SC admits Justice Isa's petition for initial hearing

Published: August 8, 2019
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ISLAMABAD: The Supreme Court has admitted Justice Qazi Faez Isa’s petition challenging two references against him for preliminary hearing. One is regarding concealing asset details in his wealth statement while the other for writing letters to the president of Pakistan.

The SC registrar office did not raise any objection and allotted a number to Justice Isa’s constitution petition.

A larger bench will likely hear his petition after Eid.

Three senior-most judges, who are part of the Supreme Judicial Council, will not be included in the larger bench. However, under the Supreme Court Rules 1980, it is discretion of the chief justice of Pakistan to select judges for the larger bench to adjudicate the matter.

Justice Mushir Alam is number one in seniority after the Supreme Judicial Council (SJC) members. However, he will be a part of the council after Justice Sheikh Azmat Saeed’s retirement on August 27. After Justice Alam, Justice Umar Ata Bandial and Justice Maqbool Baqar are in the seniority list.

After former chief justice Iftikhar Muhammad Chaudhry, it’s for the first time that the SJC is examining a reference against any SC judge.

A senior lawyer said full court minus the SJC members and two judges who would benefit from Justice Isa’s removal should not be a part of the larger bench.

A larger bench would decide the maintainability of his plea and later notices might be issued to the respondents. Justice Isa made 13 respondents in his petition.

Senior lawyers; however, were wondering as to why Justice Isa in person was filing a petition and not engaging any lawyer to plead his case.

Though senior lawyer Munir A Malik was in touch with him but he had not been given the green signal to argue Justice Isa’s case before the SC.

It is learnt that the Pakistan Bar Council and the Supreme Court Bar Association would also file a constitution petition against the presidential reference in the apex court.

Justice Isa, in his petition, asked the court to dismiss the references filed against him with “malice, ulterior motives and to achieve a collateral purpose”. He mainly questioned the conduct of the president, the prime minister, the law minister, the attorney general for Pakistan, the SC registrar etc.

He also argued that the references undermined the independence provided to the judiciary under the Constitution.

The SC judge asked the court to declare the in-camera proceedings of the SJC unlawful and in breach of fundamental rights.

He made both the superior bars— Pakistan Bar Council and the Supreme Court Bar Association—respondents in the 70-page petition.

A total of 13 respondents have been named in the petition, including government functionaries, departments and bars.

He said both references against him were motivated, filed with malice aforethought, filed for ulterior motives, to achieve a collateral purpose and to humiliate, subjugate and browbeat the judiciary, destroy the judiciary’s independence and make the judiciary subservient to the executive by subverting the Constitution.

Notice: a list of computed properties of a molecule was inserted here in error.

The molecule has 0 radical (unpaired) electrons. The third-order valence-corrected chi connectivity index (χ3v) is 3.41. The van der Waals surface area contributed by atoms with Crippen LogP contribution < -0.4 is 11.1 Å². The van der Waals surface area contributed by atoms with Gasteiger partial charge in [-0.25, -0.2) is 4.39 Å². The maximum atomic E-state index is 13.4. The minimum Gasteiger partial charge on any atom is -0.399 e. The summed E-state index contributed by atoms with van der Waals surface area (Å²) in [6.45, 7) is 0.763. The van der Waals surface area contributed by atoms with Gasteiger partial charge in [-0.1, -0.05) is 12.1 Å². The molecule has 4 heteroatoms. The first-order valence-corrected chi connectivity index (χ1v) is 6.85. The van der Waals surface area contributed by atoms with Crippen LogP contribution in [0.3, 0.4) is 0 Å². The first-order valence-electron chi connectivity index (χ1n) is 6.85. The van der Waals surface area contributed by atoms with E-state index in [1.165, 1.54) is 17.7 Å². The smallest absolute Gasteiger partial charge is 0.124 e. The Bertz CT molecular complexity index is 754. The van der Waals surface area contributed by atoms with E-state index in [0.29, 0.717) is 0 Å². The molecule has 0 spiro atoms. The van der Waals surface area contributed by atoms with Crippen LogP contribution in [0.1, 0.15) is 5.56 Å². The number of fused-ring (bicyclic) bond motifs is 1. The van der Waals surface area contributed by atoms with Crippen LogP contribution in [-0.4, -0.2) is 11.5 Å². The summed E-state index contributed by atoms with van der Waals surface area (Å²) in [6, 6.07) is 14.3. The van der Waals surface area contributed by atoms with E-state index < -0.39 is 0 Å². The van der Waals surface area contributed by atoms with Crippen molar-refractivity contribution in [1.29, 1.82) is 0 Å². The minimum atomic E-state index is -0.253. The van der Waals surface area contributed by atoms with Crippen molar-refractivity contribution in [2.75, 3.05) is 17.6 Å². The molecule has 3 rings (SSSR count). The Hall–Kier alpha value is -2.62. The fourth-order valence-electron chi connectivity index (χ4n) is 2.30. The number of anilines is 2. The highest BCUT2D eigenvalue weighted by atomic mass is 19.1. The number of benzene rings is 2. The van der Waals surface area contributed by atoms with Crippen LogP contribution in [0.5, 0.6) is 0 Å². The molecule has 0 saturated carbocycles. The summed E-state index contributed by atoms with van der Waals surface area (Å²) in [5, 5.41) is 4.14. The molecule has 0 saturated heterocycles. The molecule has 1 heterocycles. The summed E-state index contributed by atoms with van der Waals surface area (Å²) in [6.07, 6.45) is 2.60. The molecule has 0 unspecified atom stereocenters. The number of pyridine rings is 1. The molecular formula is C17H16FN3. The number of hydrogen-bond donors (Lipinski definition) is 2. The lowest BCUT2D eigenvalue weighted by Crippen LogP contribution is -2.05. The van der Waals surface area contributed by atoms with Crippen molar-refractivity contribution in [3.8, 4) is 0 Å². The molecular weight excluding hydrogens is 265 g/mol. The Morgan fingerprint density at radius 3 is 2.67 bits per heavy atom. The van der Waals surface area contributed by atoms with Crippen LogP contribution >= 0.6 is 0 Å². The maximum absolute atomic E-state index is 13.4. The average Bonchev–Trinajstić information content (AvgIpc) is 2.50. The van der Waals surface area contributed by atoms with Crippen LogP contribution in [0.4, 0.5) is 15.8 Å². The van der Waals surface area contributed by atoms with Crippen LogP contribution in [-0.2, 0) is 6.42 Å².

According to Justice Isa, the respondents violated a number of fundamental rights enshrined in the Constitution, including Articles 10A, 12, 14, 19 and 19A, the enforcement whereof was also sought. Without an independent judiciary, the rights of the people, particularly their fundamental rights would be rendered illusory and meaningless.

The constitutional edifice was raised on the principle of separation of powers between the legislature, executive and the judiciary, when the balance was disrupted, the state and ultimately the people suffered.

This petition was not just about the petitioner being an individual judge, but about something far bigger and important.

When the petitioner asked for a copy of Reference No 1 and complained about his character assassination, vilification, defamation and persecution, Reference No 427 emerged, which basically delivered the message that judges and their families “must not complain and suffer in silence”.

Justice Isa raised questions over the conduct of Supreme Court Registrar Dr Arbab Arif who is secretary SJC in his case. He also objected to the language used by the AGP in his rejoinder.

About writing letters to the president, Justice Isa referred to his meeting with Chief Justice Asif Saeed Khosa after immediate filing of the reference.

Petitioner met with the chief justice, who is also the chairman of the council, and requested for a copy of Reference No 1, but the request of the petitioner was not acceded to.

The petition stated that Justice Isa was not answerable for his wife or adult-children nor was he under any obligation to disclose any information concerning them.

Under these circumstances, the petitioner was compelled to disclose certain incontrovertible facts about his wife and adult-children, read the petition.

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